It's a simulation language!
Some bad ideas refuse to die, no matter how hard you try.
That was my thought when I read the following statement in a comment to a MyHDL issue:
I think pretty much all of the MyHDL examples [in the manual] should be synthesizable.
This demonstrates a stubborn misunderstanding about MyHDL: that its primary goal is to be a synthesis language. The next sentence is even more explicit:
The reason is that folks (like me), when learning MyHDL, are going to want to type in the examples and synthesize them.
This is fundamentally problematic. MyHDL users whose first inclination is to synthesize are bound to end up with a lot of frustration. Your first inclination should be to simulate. Except for trivial experiments, it makes little sense to attempt conversion and synthesis unless you have verified your design in a test bench. The manual actually makes this very clear, in a section called Simulate first.
MyHDL is a simulation-oriented language, implemented as a library for general event-driven modeling and simulation of hardware systems. It supports a variety of tasks in the design process, not only synthesis. You can use it for architectural exploration through high-level modeling. And, most importantly, you can also use it to build sophisticated verification environments. The manual reflects all this by presenting the language in a general way, and covering its various applications in separate chapters.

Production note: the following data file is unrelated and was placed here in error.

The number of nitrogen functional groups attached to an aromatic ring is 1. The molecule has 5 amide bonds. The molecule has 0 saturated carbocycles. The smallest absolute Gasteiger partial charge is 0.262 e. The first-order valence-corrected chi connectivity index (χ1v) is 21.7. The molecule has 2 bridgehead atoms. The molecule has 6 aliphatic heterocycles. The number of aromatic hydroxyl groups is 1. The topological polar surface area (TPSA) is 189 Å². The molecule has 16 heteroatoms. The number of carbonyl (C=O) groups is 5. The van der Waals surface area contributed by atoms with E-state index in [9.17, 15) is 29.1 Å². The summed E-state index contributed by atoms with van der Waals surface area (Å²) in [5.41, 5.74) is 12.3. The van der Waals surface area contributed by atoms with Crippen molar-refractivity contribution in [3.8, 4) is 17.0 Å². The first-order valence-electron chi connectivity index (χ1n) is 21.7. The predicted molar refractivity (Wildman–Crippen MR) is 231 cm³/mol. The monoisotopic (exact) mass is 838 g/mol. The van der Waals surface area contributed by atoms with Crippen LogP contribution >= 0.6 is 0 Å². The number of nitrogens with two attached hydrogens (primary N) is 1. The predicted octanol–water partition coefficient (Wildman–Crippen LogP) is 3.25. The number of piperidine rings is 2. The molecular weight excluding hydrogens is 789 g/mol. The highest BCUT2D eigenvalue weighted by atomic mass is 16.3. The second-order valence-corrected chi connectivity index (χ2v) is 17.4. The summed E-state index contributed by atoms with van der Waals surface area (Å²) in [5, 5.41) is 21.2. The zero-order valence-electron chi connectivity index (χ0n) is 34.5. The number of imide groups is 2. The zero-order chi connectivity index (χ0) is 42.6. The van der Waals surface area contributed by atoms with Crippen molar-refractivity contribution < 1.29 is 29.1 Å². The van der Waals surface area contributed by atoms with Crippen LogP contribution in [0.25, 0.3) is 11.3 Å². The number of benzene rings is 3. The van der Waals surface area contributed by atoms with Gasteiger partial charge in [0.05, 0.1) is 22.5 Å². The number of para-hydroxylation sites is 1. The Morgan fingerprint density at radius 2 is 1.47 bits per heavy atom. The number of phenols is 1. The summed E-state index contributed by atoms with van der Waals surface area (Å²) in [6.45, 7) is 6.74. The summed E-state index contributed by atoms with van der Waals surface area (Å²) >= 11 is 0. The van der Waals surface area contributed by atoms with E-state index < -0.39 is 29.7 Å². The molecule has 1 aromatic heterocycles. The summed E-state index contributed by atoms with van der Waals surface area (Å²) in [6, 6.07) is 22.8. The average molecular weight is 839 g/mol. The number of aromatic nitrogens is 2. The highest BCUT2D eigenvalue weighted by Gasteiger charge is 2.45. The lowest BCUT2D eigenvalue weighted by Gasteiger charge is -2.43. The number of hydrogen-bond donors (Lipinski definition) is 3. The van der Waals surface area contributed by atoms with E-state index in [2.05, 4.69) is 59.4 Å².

In contrast to MyHDL modeling, conversion is very restricted, much like synthesis itself. This creates difficulties in the design flow that cannot be solved entirely. However, they are minor compared to the complexity of other tasks. In any case, the correct approach is to design a functionally correct model first, verified with a test suite. If code changes are required due to conversion or synthesis restrictions, you can make them without having to worry about breaking functionality. A classical case of separation of concerns.
The MyHDL approach is nothing new. It is basically identical to the approach pioneered by VHDL and Verilog. Those HDLs were designed before synthesis tools existed. Their semantics are defined in terms of their simulation behavior with no reference to synthesis.
Industrial usage of HDLs coincides with their nature. The bulk of the effort in industrial projects is in verification. Indeed, most of the progress and innovation in HDLs in the past decade is related to verification. Actually, that is how the design decision to embed MyHDL in a powerful general purpose language should be interpreted.
In light of the above, the fixation with synthesis of so many designers, even those that describe themselves as experienced, is rather remarkable. How this schizophrenic situation came about is an intriguing question, which I may address in future posts or essays.
The bottom line is that MyHDL is a simulation-oriented language. If you are not prepared to learn and use it like that, it is better to save yourself the frustration.